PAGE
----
As part of its 2020 Strategic Plan, the National Renderers Association will continue to target the introduction of international markets. This attention is timely considering the new realities taking shape for North American renderers: opening of China markets for tallow and poultry products, a demand shift to vegetable diets from the feed industry, and increased usage of rendered fats and oils as feedstock for biodiesel, to name a few. Many U . S . suppliers who wish to survive in a ever-changing marketplace must prepare to compete abroad.
A presence in foreign markets requires a capable logistics partner and the right modality. For rendered fats and greases, flexitanks are uniquely suitable for the demands of international transportation, yet the flexi bag is just one half of the equation. Employing a vertically integrated flexitank provider reduces risk, miscommunication, and also the challenges of managing multiple points of contact. Shippers should exercise due diligence while seeking for the best logistics partner. As Red Adair, the famous oil well firefighter, said, “If you feel it’s expensive to hire a professional for the job, hold back until you hire an amateur.” In this spirit, following is really a brief background about the flexitank industry and questions to guide shippers in distinguishing between expert and inexperienced, undercapitalized logistics providers.
From the 1980s on the early 2000s, most flexitanks were reusable rubber tanks that needed to be repositioned and cleaned between loads, contributing to costs and lead times for shippers. This made them operationally indistinguishable from International Organization for Standardization (ISO) tanks. In 2001, the only-layer, recyclable flexitank was perfected utilizing a linear low density polyethylene, thus transforming the industry.
The key benefit flexitanks offer nonhazardous liquids, including animal fats and recycled oils, is a reduction in unit shipping costs by maximizing product payload. By some estimates, as much as 30 percent more product might be shipped per container using flexitanks in comparison with totes, intermediate bulk containers, or drums.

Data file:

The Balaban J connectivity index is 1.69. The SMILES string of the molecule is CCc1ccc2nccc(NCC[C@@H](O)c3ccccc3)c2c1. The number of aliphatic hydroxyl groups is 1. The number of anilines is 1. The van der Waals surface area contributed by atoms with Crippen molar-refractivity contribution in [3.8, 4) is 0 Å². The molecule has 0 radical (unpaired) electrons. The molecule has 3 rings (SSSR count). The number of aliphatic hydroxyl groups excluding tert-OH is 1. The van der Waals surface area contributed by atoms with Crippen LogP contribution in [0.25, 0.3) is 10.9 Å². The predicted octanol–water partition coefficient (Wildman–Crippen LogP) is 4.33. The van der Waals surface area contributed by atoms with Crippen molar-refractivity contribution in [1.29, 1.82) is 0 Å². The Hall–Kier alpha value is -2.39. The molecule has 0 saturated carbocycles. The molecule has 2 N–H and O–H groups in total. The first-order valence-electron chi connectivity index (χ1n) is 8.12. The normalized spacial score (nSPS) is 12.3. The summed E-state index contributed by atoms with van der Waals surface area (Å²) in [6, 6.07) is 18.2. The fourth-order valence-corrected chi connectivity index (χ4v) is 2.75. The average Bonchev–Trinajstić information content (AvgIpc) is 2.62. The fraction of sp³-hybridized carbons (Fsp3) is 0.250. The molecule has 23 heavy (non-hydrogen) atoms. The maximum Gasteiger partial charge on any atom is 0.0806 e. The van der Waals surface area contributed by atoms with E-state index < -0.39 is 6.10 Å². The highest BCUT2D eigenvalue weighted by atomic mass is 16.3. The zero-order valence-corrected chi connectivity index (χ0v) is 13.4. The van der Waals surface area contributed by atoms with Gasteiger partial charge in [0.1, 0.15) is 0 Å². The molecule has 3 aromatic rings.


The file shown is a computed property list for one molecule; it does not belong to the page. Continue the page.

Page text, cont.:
The safety of product and personnel ought not to be overlooked. After all, what good can be a competitive freight rate if product is rejected or personnel are injured? The only-layer, single-use chemical Flexi tank made out of virgin polyethylene is kosher, halal, European Union, and Food and Drug Administration compliant, and eliminates contamination risk from prior products. Unlike ISO tanks, which require repeated washes and often entry by cleaning personnel, flexitanks are a closed system from manufacturer to supplier to receiver. Additionally, there is not any probability of moisture as a result of inadequate cleaning practices or condensation because of fluctuations in ambient temperature. Both of them are common causes for rejection of ISO tanks by loading supervisors.
Personnel should not need to manually manipulate the flexitank to attain an entire discharge. There is a common misconception that flexitanks needs to be “rolled like a toothpaste tube” to obtain all the product out. Shippers are usually surprised to find it is a breach of safety and health protocol. The only-layer flexitank system was designed to be operated externally – no climbing into or along with the container similar to ISO tanks. Translucent material is yet another good thing about single-layer technology and allows load supervisors to find out the item inside the flexitank during loading and discharge, an issue that is not possible with multilayer flexitanks as a result of an outer layer of polypropylene.
No less important than cost and safety is ease of use. Full-providers request the container to come pre-fit with the loading facility. For rendered fats and greases, a heater pad is positioned underneath the flexitank to promote efficient discharge at destination. What’s more, most single-layer flexitanks come with the identical cam lock valve as ISO tanks. Precursors towards the present day flexitank possessed a valve at the top, but newer designs have reoriented the valve to the base of the flexitank. Bottom discharge procedure provides an improved experience for receivers.